Looking for an entry

Brazil offers a huge, and unprecedented, opportunity to Chinese investors, Banco Modal’s Centola said. The corruption scandals surrounding the country’s largest construction firms have left these companies with weakened balance sheets, and in many cases barred them from receiving government contracts or financing.

“For many years, Brazil had a defined and very stable landscape, with a handful of established major construction companies that benefited from high barriers to entry. Those companies are now caught up in corruption investigations,” notes Centola. Interest from US and European infrastructure developers is scant, and listed developers will struggle to justify an expansion into a market with huge potential risks.

“China is acting as a white knight for Brazil,” BDA’s Rellie says.

“The challenge in executing acquisitions will be working out how to define the residual liabilities attached to some of these targets, but Chinese buyers are no more or less sensitive to these risks than any other buyer,” says Centola.

Brazil’s government said in June that it wanted to attract 198.4 billion reais ($58 billion) in infrastructure spending. But this latest plan followed a 2012 initiative to attract 210 billion reais in infrastructure spending that barely hit 20% of its target, during the much more buoyant construction and financing market that preceded the Petrobras scandal.

“This government plan is very aggressive and is likely to reduce the availability of local financing, so the plan will have to be funded from abroad. Asia is the most obvious source,” says Centola.

Modal formed a joint venture with Macquarie and China Communication Construction Company (CCCC) to invest in development-stage infrastructure projects in Latin America. The new venture, Macquarie Development Corporation, is funded with the three institutions’ own capital and will likely sell any projects at, or shortly after, financial close.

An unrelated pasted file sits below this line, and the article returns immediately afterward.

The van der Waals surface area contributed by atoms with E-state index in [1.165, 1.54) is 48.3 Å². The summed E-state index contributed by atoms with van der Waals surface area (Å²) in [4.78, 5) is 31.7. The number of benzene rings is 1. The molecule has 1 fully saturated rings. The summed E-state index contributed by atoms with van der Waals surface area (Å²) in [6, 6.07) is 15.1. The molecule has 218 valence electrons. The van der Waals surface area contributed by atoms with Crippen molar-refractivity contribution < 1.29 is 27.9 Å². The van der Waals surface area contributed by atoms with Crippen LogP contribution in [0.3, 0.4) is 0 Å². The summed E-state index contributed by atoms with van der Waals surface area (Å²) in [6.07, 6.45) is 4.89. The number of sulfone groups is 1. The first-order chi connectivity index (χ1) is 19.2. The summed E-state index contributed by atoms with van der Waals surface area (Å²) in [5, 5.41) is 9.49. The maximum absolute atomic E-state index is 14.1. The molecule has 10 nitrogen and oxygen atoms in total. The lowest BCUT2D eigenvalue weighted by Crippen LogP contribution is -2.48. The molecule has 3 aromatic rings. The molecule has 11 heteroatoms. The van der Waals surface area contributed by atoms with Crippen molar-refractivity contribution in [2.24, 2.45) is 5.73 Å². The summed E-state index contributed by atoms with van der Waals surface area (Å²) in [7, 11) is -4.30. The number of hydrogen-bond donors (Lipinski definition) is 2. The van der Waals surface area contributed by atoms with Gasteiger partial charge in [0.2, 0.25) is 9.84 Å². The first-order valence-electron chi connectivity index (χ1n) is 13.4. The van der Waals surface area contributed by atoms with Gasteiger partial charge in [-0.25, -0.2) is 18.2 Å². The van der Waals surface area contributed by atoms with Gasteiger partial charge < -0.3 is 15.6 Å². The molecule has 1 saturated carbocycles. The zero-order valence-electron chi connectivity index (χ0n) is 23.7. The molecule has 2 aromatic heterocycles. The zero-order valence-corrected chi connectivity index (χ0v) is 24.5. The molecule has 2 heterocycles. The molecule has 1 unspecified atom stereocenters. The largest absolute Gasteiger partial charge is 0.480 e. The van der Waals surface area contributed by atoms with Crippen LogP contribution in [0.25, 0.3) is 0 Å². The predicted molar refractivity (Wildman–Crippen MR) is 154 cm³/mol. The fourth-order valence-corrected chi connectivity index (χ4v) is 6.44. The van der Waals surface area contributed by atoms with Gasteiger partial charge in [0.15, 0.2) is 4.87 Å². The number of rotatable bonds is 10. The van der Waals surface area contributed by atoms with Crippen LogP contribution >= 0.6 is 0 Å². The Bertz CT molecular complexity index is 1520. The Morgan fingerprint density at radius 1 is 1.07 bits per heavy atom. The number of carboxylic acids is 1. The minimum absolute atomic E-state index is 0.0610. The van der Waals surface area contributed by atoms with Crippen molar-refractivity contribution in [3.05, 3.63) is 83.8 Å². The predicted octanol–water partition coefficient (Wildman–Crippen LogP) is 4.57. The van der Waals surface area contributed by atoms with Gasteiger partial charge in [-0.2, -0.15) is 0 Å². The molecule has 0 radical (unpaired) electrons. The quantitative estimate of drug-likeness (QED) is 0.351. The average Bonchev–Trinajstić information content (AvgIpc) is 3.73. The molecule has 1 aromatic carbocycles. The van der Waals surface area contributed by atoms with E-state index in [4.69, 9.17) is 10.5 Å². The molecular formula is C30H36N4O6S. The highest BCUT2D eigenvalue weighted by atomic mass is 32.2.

“CCCC wants to acquire information about key countries, among them Brazil, find out about early stage opportunities, and understand these markets better,” says Modal’s Centola. The venture would provide the Chinese investor with knowledge transfer, contracting opportunities and valuable assets.

The developers of early-stage infrastructure projects in Latin America have struggled to raise cost-effective financing to take them through the protracted permitting and contracting process. This inefficiency, Centola says, creates an opportunity.

Earlier attempts to harness the interest of Chinese funding in Latin America have had mixed success. The IFC’s pilot phase of its managed co-lending partnerships program attracted a $3 billion commitment from China’s State Administration for Foreign Exchange (SAFE). The People’s Bank of China, SAFE’s parent, has committed $2 billion to the China Co-financing Fund for Latin America and the Caribbean under the Inter-American Development Bank (IDB).

The IDB launched three equity funds in 2012 — the Macquarie-managed LAC-China Infrastructure Fund, the Darby-managed LAC-China Mid Cap Corporate Fund, and the EMP/SinoLatin Capital-managed LAC-China Natural Resources Fund. But these funds have yet to begin operating, and a spokesperson for the IDB says “the investment platform for equity investments in various sectors in Latin America has been undergoing some design changes and is not yet active. The IDB continues to work with its Chinese counterparts in the effort to set it up.”

Chinese investors are present in funds with a wider remit looking at the region, LatinFinance understands. The IFC Global Infrastructure Fund was among a group of investors that paid $320 million for 43% of Pacific Rubiales’ power transmission and oil pipeline unit in Colombia, Pacific Midstream. Some of its equity funding is understood to come from Asia.

But BDA’s Rellie suggests that Chinese banks are better vehicles for Chinese investors. “Investments through multilateral-sponsored funds, such as the IDB, are subject to political, financial, and environmental requirements, rendering them less attractive to Chinese buyers.”

The funds managed by AMC typically feature commitments from sovereign wealth funds and large institutional investors. Monck argues that the thoroughness of the IFC’s due diligence processes give investors comfort, and may encourage them to look at a greater range of asset types as a result.

Broadening the spectrum

Haitong Securities’ acquisition of Novo Banco’s BESI points to a new way for Chinese corporates to finance their activities in Latin America.

Novo Banco, the successor to stricken Portuguese bank Espírito Santo, agreed to sell its investment banking unit, BESI, to the Chinese brokerage for €379 million ($465 million) in December 2014. The acquisition, which requires approval from multiple regulators, was still waiting to close in August.